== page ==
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A Boy and A Bobcat This work is considered exceptional by our editorial staff.

Most people who ask a little kid what they want to be when they grow up receive the stereotypical answers such as wanting to be a firefighter, policeman, teacher, astronaut, or anything else that is considered a usual response. My answer, however, was a little different than most. When someone would ask me what I wanted to be when I grew up I would proudly say, “I want to be a boy.” Before I go on, I feel it is important for you to know that I am a girl and have been my whole life. But wait, it gets better. When they suddenly froze up and had a look of shock on their face, clearly not sure of the appropriate response, I would takeit one step further by informing them of another aspiration; I wanted my first car to be a Bobcat bulldozer. Even as a child, I had no limits on my imagination and had no issues sharing these dreams with anyone and everyone that I met. Looking back, I am in disbelief that I made friends as a child – especially after making such bold announcements.
Needless to say, I grew out of the stage of that particular ambition; however, I am still the same big dreamer I was as a child. As a child, I believed that anything could happen and often found myself wishing for things that would be considered impossible or over-the-top. I still carry that with me today and never let myself deem any aspiration impossible. No matter how senseless or ridiculous I must have sounded as a little girl wishing to be a boy, it never fazed me or caused me to change from what I thought to be possible.I never changed my answer to a more practical career, such as a veterinarian or something that is normal and expected.Instead, I would look the person straight in the eye, smiling from ear to ear, and proudly say that I was going to be a boy. Even from a young age, I have not been one to screw a cap onto the bottle of possibilities or tie myself down to keep from failing. No adventure was considered too dangerous; no obstacle was seen as unconquerable.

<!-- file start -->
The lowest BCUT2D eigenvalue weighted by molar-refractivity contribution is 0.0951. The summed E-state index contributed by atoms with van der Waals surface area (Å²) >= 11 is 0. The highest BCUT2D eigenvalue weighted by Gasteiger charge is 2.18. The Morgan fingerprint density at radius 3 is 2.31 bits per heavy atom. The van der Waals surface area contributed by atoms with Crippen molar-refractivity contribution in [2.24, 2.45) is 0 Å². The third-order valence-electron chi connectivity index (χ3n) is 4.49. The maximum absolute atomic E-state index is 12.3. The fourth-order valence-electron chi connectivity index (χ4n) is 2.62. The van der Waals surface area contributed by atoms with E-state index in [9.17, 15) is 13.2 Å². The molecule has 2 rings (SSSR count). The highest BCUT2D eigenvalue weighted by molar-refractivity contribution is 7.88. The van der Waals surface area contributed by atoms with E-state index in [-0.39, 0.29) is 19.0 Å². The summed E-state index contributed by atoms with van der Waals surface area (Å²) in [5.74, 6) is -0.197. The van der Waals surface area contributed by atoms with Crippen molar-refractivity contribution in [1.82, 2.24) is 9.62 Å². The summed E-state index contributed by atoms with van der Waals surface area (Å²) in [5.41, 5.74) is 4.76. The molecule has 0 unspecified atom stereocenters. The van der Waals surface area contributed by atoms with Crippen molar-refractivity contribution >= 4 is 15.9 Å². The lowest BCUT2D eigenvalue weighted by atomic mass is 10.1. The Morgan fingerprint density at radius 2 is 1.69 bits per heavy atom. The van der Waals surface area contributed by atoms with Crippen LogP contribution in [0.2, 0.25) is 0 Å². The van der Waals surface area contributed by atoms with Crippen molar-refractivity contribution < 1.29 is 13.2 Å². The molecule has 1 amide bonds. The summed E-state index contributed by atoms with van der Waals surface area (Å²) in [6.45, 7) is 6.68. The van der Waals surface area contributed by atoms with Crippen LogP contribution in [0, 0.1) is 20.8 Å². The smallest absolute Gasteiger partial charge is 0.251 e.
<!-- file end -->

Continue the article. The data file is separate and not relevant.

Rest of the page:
I still see myself today as that little girl, jumping and twirling around, telling anyone and everyone she met about her ideas. This girl was not just an average, go-with-the-flow kind of person. This girl knows who she is and knows that she can accomplish the toughest of tasks. . She never placed limits on what she thought she couldachieve; even more, she never let others place a limit on her.. The child who was not afraid to speak her opinions or develop high expectations has become immutable. Although the hope for my future may have altered a bit, particularly the boy and bobcat part, my dreams have not grown smaller or become suppressed. They will forever shape who I am and what I will become. They cannot be concealed or put down, just like a wild child that dreamed of driving a Bobcat to school.





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